“The gluten-free market is expanding rapidly and, as such, offers great potential, as we see consumers opting for gluten-free choices in pursuit of a healthy diet,” said Carla Clissmann, EMEA regional director at Glanbia Nutritionals. “We believe our OatPure gluten-free oats are the purest on the market today, which is testament to our commitment to research and setting the highest standard in regulatory compliance.”

Glanbia’s OatPure gluten-free oats will be available to customers in Europe from November 2014. I’ll be taking a look around the company’s Innovation Centre tomorrow, so will hopefully have some photos to share with you.

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A trip down Memory Lane courtesy of Jacob’s in Aintree

I’m feeling nostalgic today, as I just read that United Biscuits is celebrating 100 years at its Jacob’s factory in Aintree, Merseyside.

I was a schoolboy when I visited this factory in the 1980s, and I remember walking around the factory floor with my classmates soaking up the noise of the machinery as it created all sorts of colourful snacks. It was as close to being in Willy Wonka’s factory we would ever get, and it felt amazing.

The site was the first Jacob’s factory in England, built as the Jacob’s brand expanded on its Irish roots, and remains the primary producer of Jacob’s products in the UK, including Cream Crackers and Twiglets.

Yes, it’s the home of the Cream Cracker, but it’s also integral to the development and expansion of many Jacob’s products, including the Biscuits For Cheese selections and Oddities.

However, I don’t remember seeing crackers. I remember marshmallow, which we were allowed to taste straight off the line. It hadn’t dried and toughened yet, so was smooth and easy to lick straight off the biscuit. What a day!

Flour Blending at Jacob's in 1926.
Flour Blending at Jacob’s in 1926.

What I didn’t know at the time was how long the site had been producing food, so to read that it opened in 1914 just blows my mind. It’s not just a product of my own childhood, it’s a product of many childhoods, and I can only imagine all of the happy, young faces that have passed through its gates over the years.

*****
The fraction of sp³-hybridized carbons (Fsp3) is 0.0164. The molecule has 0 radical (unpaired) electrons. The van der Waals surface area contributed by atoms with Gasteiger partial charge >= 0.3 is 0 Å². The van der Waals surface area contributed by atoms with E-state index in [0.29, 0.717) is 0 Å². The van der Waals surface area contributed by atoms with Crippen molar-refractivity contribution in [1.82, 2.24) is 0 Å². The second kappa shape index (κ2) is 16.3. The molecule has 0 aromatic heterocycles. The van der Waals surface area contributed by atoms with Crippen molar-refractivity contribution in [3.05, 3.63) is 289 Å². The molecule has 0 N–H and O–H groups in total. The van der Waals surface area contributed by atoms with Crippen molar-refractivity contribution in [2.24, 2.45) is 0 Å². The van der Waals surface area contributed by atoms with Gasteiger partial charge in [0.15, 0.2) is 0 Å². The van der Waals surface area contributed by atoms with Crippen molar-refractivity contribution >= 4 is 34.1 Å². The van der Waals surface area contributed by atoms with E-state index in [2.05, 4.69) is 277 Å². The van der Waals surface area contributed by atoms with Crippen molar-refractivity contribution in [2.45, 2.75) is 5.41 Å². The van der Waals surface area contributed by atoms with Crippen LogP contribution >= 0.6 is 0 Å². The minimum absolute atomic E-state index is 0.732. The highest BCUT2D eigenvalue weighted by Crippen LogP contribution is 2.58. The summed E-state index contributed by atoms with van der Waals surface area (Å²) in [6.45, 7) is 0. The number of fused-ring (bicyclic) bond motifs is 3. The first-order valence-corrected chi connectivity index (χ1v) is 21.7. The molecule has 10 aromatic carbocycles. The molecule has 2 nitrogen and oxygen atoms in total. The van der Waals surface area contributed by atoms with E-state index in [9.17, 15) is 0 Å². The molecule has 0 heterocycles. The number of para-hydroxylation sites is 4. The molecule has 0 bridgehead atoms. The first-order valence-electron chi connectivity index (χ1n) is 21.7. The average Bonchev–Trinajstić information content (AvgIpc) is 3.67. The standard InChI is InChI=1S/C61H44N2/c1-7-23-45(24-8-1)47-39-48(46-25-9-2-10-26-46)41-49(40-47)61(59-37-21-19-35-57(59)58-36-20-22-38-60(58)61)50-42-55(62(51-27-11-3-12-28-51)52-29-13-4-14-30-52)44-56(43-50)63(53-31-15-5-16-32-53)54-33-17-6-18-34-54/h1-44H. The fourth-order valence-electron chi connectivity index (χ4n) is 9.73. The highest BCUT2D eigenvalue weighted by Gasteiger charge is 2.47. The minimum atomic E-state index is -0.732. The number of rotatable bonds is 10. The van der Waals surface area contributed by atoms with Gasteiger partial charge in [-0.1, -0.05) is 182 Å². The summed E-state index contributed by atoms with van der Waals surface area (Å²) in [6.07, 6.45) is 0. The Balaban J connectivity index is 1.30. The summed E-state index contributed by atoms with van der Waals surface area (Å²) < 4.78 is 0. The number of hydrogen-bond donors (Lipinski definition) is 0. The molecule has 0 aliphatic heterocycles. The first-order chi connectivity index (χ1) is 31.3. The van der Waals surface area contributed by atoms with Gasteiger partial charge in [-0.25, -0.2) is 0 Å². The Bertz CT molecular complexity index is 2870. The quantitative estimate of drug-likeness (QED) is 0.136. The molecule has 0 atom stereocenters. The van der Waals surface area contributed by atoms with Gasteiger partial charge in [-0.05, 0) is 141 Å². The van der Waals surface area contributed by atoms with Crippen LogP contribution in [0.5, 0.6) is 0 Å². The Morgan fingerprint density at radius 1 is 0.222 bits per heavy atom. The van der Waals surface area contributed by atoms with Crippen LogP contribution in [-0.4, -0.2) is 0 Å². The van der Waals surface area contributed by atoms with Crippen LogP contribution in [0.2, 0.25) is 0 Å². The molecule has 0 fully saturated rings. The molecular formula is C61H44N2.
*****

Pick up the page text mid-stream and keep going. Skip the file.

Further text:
“Our Aintree factory has played a crucial role in the success of Jacob’s, and the broader business of United Biscuits,” said Kevin McGurk, group supply chain director at United Biscuits. “It is the home of Jacob’s, and with around half of all British households buying Jacob’s crackers, it has national as well as local significance.

“As a local manufacturer, we think it’s important to give something back to the community, which is why we play an active role with local primary and secondary schools and support the Aintree Fair Share scheme.”

It’s great that a new generation of schoolchildren is able to enjoy what I enjoyed when I was a nipper. I left with a small, yellow tin full of Club and United biscuits. I wonder what they leave with these days?

Krones builds exhibition stand for Drinktec 2013 in time-lapse video

A couple of months may have passed since the huge Drinktec show in Munich, but German packaging and bottling machine manufacturer Krones has unveiled a revealing video related to the event.

The clip shows how much effort goes in to making sure you stand out among the crowd. The time lapse video shows Krones building a 12,000 square metre exhibition booth, and in super-fast speed, it takes just 90 seconds.